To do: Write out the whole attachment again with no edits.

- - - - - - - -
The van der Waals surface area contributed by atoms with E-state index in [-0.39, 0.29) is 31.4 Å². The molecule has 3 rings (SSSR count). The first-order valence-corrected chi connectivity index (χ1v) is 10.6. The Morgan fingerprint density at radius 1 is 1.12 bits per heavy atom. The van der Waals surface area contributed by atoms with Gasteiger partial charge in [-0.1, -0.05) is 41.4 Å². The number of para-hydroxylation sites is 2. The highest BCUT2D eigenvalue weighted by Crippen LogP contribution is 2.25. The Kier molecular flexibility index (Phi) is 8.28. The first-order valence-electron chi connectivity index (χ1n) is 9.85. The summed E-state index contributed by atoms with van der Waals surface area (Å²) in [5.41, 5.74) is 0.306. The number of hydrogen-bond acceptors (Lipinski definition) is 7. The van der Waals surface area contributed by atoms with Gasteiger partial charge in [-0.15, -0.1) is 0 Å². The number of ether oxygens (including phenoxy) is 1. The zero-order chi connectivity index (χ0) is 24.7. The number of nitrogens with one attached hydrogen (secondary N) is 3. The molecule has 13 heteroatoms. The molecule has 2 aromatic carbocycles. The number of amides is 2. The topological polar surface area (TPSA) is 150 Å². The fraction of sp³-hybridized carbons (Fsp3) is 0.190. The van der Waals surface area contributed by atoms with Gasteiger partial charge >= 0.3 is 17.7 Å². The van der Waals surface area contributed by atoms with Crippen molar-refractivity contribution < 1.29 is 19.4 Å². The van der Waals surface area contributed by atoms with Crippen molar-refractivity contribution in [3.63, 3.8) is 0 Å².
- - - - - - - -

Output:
The van der Waals surface area contributed by atoms with E-state index in [-0.39, 0.29) is 31.4 Å². The molecule has 3 rings (SSSR count). The first-order valence-corrected chi connectivity index (χ1v) is 10.6. The Morgan fingerprint density at radius 1 is 1.12 bits per heavy atom. The van der Waals surface area contributed by atoms with Gasteiger partial charge in [-0.1, -0.05) is 41.4 Å². The number of para-hydroxylation sites is 2. The highest BCUT2D eigenvalue weighted by Crippen LogP contribution is 2.25. The Kier molecular flexibility index (Phi) is 8.28. The first-order valence-electron chi connectivity index (χ1n) is 9.85. The summed E-state index contributed by atoms with van der Waals surface area (Å²) in [5.41, 5.74) is 0.306. The number of hydrogen-bond acceptors (Lipinski definition) is 7. The van der Waals surface area contributed by atoms with Gasteiger partial charge in [-0.15, -0.1) is 0 Å². The number of ether oxygens (including phenoxy) is 1. The zero-order chi connectivity index (χ0) is 24.7. The number of nitrogens with one attached hydrogen (secondary N) is 3. The molecule has 13 heteroatoms. The molecule has 2 aromatic carbocycles. The number of amides is 2. The topological polar surface area (TPSA) is 150 Å². The fraction of sp³-hybridized carbons (Fsp3) is 0.190. The van der Waals surface area contributed by atoms with Gasteiger partial charge >= 0.3 is 17.7 Å². The van der Waals surface area contributed by atoms with Crippen molar-refractivity contribution < 1.29 is 19.4 Å². The van der Waals surface area contributed by atoms with Crippen molar-refractivity contribution in [3.63, 3.8) is 0 Å².